From the tenement scene the play shifted to the interior of a nobleman’s palace, and almost a sigh of relief went up all over the house at the sight of the accustomed luxury of the upper classes. The contrast was startling. It was brought about by a clever piece of staging that allowed only a few moments to elapse between the slum and the palace scene. The dialogue went on, the actors came and went in their various roles, but upon Felicia the play made but one distinct impression. In realty the scenes on the bridge and in the slums were only incidents in the story of the play, but Felicia found herself living those scenes over and over. She had never philosophized about the causes of human misery, she was not old enough she had not the temperament that philosophizes. But she felt intensely, and this was not the first time she had felt the contrast thrust into her feeling between the upper and the lower conditions of human life. It had been growing upon her until it had made her what Rose called “queer,” and other people in her circle of wealthy acquaintances called very unusual. It was simply the human problem in its extreme of riches and poverty, its refinement and its vileness, that was, in spite of her unconscious attempts to struggle against the facts, burning into her life the impression that would in the end either transform her into a woman of rare love and self-sacrifice for the world, or a miserable enigma to herself and all who knew her.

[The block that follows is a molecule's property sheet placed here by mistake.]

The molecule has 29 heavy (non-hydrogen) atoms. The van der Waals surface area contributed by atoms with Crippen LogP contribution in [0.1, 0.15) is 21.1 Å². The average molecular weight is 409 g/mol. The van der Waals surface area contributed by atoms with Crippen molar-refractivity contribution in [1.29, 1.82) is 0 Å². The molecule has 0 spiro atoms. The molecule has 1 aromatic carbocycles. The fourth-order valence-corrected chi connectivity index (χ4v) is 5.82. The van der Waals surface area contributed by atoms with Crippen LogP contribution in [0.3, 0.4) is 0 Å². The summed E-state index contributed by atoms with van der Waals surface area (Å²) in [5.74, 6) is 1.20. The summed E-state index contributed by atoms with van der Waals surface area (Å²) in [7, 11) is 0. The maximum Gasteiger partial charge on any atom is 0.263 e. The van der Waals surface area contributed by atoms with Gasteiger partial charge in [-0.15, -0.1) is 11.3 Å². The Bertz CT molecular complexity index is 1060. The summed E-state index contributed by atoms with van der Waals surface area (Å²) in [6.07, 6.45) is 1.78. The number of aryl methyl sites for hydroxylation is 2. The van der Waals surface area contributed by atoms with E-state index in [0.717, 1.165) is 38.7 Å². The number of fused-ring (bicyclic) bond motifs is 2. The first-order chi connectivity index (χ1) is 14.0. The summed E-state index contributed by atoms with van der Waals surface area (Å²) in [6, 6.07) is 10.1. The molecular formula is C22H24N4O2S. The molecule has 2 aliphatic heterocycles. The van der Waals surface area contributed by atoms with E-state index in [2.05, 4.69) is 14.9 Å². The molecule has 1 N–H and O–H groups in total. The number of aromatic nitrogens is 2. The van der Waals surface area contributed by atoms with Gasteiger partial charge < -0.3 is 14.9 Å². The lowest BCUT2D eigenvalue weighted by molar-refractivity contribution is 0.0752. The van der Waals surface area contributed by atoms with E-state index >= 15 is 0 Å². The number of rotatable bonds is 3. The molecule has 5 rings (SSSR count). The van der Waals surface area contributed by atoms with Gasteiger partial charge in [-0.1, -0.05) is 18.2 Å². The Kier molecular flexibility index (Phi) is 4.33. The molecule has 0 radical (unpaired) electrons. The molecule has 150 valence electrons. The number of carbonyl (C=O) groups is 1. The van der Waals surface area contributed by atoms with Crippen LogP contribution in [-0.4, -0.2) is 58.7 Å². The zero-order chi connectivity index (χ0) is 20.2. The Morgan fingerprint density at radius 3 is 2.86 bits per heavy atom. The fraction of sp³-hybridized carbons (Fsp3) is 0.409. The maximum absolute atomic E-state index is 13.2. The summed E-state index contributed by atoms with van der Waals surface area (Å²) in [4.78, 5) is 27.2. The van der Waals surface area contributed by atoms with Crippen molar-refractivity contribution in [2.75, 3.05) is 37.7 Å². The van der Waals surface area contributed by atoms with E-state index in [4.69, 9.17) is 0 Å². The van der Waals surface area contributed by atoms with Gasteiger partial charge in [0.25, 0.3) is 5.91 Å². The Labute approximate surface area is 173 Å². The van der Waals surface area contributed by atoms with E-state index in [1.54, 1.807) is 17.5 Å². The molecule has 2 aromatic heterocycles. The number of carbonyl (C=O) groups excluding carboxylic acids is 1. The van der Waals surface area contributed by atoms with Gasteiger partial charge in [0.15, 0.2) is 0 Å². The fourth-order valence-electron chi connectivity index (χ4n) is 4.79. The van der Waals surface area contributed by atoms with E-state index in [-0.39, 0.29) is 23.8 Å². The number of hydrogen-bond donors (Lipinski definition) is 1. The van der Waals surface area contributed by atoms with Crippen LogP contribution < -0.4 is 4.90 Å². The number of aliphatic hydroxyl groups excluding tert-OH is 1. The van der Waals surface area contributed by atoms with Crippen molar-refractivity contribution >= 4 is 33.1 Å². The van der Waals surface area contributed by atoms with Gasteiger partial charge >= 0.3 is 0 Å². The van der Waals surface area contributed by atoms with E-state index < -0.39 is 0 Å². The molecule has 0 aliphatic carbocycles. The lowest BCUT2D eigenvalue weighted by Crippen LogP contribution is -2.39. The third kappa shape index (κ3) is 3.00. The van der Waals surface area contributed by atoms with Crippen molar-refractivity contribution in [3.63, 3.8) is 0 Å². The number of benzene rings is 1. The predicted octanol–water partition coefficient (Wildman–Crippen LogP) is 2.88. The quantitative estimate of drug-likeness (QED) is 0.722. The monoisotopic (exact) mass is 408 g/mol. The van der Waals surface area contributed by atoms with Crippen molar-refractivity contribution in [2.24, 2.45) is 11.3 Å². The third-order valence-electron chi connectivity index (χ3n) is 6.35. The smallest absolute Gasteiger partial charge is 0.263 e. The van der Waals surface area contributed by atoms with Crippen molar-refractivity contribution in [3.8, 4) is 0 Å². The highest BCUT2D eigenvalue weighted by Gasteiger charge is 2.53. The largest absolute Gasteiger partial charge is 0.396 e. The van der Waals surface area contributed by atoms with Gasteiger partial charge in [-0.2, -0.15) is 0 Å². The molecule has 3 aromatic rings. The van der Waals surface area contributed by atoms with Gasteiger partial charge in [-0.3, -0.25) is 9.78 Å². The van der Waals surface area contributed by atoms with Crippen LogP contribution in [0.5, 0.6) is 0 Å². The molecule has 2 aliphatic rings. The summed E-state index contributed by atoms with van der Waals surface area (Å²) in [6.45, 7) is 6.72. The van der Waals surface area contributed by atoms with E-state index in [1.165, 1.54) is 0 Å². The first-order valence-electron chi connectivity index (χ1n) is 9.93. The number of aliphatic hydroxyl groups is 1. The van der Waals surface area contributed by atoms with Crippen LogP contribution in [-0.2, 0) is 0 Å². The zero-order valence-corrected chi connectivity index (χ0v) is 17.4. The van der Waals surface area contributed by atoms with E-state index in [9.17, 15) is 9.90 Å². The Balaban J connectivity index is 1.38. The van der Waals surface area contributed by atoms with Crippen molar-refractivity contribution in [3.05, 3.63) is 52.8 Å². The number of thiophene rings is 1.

“Come, Felicia, aren’t you going home?” said Rose. The play was over, the curtain down, and people were going noisily out, laughing and gossiping as if “The Shadows of London” were simply good diversion, as they were, put on the stage so effectively.
Felicia rose and went out with the rest quietly, and with the absorbed feeling that had actually left her in her seat oblivious of the play’s ending. She was never absent-minded, but often thought herself into a condition that left her alone in the midst of a crowd.